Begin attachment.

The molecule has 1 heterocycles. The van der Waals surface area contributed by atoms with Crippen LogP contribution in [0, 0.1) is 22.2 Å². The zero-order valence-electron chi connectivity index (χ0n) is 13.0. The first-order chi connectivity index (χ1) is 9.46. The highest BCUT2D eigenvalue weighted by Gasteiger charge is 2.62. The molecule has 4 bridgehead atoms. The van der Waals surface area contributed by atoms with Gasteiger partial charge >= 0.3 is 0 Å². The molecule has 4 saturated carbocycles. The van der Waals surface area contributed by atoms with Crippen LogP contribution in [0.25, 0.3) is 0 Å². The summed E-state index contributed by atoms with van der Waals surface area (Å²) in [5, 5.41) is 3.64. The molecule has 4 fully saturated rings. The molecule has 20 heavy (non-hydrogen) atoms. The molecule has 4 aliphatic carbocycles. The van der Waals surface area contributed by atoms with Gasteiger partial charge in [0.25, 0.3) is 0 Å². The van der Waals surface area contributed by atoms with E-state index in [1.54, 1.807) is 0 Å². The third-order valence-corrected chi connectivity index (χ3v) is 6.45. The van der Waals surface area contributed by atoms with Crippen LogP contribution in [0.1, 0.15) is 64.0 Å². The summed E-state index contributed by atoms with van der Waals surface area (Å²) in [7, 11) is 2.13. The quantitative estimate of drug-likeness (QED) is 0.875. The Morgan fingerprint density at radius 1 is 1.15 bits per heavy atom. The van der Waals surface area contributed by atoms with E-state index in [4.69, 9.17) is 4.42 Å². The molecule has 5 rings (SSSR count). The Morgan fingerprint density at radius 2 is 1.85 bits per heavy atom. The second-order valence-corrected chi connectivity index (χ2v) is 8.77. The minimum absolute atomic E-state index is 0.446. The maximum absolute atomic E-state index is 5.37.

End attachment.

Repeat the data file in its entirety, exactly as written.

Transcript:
The molecule has 1 heterocycles. The van der Waals surface area contributed by atoms with Crippen LogP contribution in [0, 0.1) is 22.2 Å². The zero-order valence-electron chi connectivity index (χ0n) is 13.0. The first-order chi connectivity index (χ1) is 9.46. The highest BCUT2D eigenvalue weighted by Gasteiger charge is 2.62. The molecule has 4 bridgehead atoms. The van der Waals surface area contributed by atoms with Gasteiger partial charge >= 0.3 is 0 Å². The molecule has 4 saturated carbocycles. The van der Waals surface area contributed by atoms with Crippen LogP contribution in [0.25, 0.3) is 0 Å². The summed E-state index contributed by atoms with van der Waals surface area (Å²) in [5, 5.41) is 3.64. The molecule has 4 fully saturated rings. The molecule has 20 heavy (non-hydrogen) atoms. The molecule has 4 aliphatic carbocycles. The van der Waals surface area contributed by atoms with Gasteiger partial charge in [0.25, 0.3) is 0 Å². The van der Waals surface area contributed by atoms with E-state index in [1.54, 1.807) is 0 Å². The third-order valence-corrected chi connectivity index (χ3v) is 6.45. The van der Waals surface area contributed by atoms with Crippen LogP contribution in [0.1, 0.15) is 64.0 Å². The summed E-state index contributed by atoms with van der Waals surface area (Å²) in [7, 11) is 2.13. The quantitative estimate of drug-likeness (QED) is 0.875. The Morgan fingerprint density at radius 1 is 1.15 bits per heavy atom. The van der Waals surface area contributed by atoms with E-state index in [4.69, 9.17) is 4.42 Å². The molecule has 5 rings (SSSR count). The Morgan fingerprint density at radius 2 is 1.85 bits per heavy atom. The second-order valence-corrected chi connectivity index (χ2v) is 8.77. The minimum absolute atomic E-state index is 0.446. The maximum absolute atomic E-state index is 5.37.